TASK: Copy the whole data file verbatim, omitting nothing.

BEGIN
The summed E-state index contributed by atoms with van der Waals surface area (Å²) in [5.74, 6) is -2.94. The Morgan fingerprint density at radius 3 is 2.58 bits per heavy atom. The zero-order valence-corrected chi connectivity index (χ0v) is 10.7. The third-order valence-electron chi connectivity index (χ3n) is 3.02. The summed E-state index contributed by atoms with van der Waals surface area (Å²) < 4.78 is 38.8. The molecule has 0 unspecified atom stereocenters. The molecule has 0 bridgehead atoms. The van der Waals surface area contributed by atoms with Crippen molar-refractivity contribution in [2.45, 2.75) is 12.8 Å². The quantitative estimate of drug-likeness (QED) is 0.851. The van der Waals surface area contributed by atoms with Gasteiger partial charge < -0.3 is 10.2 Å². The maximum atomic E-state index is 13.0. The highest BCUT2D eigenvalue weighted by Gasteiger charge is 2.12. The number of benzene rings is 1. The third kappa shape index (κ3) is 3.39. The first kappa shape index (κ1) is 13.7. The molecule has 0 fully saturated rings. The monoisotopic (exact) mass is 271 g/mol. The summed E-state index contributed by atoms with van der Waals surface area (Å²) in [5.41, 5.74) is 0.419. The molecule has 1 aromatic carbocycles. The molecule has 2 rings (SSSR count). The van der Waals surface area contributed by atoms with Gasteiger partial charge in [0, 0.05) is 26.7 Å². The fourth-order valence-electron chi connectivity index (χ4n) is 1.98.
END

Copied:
The summed E-state index contributed by atoms with van der Waals surface area (Å²) in [5.74, 6) is -2.94. The Morgan fingerprint density at radius 3 is 2.58 bits per heavy atom. The zero-order valence-corrected chi connectivity index (χ0v) is 10.7. The third-order valence-electron chi connectivity index (χ3n) is 3.02. The summed E-state index contributed by atoms with van der Waals surface area (Å²) < 4.78 is 38.8. The molecule has 0 unspecified atom stereocenters. The molecule has 0 bridgehead atoms. The van der Waals surface area contributed by atoms with Crippen molar-refractivity contribution in [2.45, 2.75) is 12.8 Å². The quantitative estimate of drug-likeness (QED) is 0.851. The van der Waals surface area contributed by atoms with Gasteiger partial charge < -0.3 is 10.2 Å². The maximum atomic E-state index is 13.0. The highest BCUT2D eigenvalue weighted by Gasteiger charge is 2.12. The number of benzene rings is 1. The third kappa shape index (κ3) is 3.39. The first kappa shape index (κ1) is 13.7. The molecule has 0 fully saturated rings. The monoisotopic (exact) mass is 271 g/mol. The summed E-state index contributed by atoms with van der Waals surface area (Å²) in [5.41, 5.74) is 0.419. The molecule has 1 aromatic carbocycles. The molecule has 2 rings (SSSR count). The van der Waals surface area contributed by atoms with Gasteiger partial charge in [0, 0.05) is 26.7 Å². The fourth-order valence-electron chi connectivity index (χ4n) is 1.98.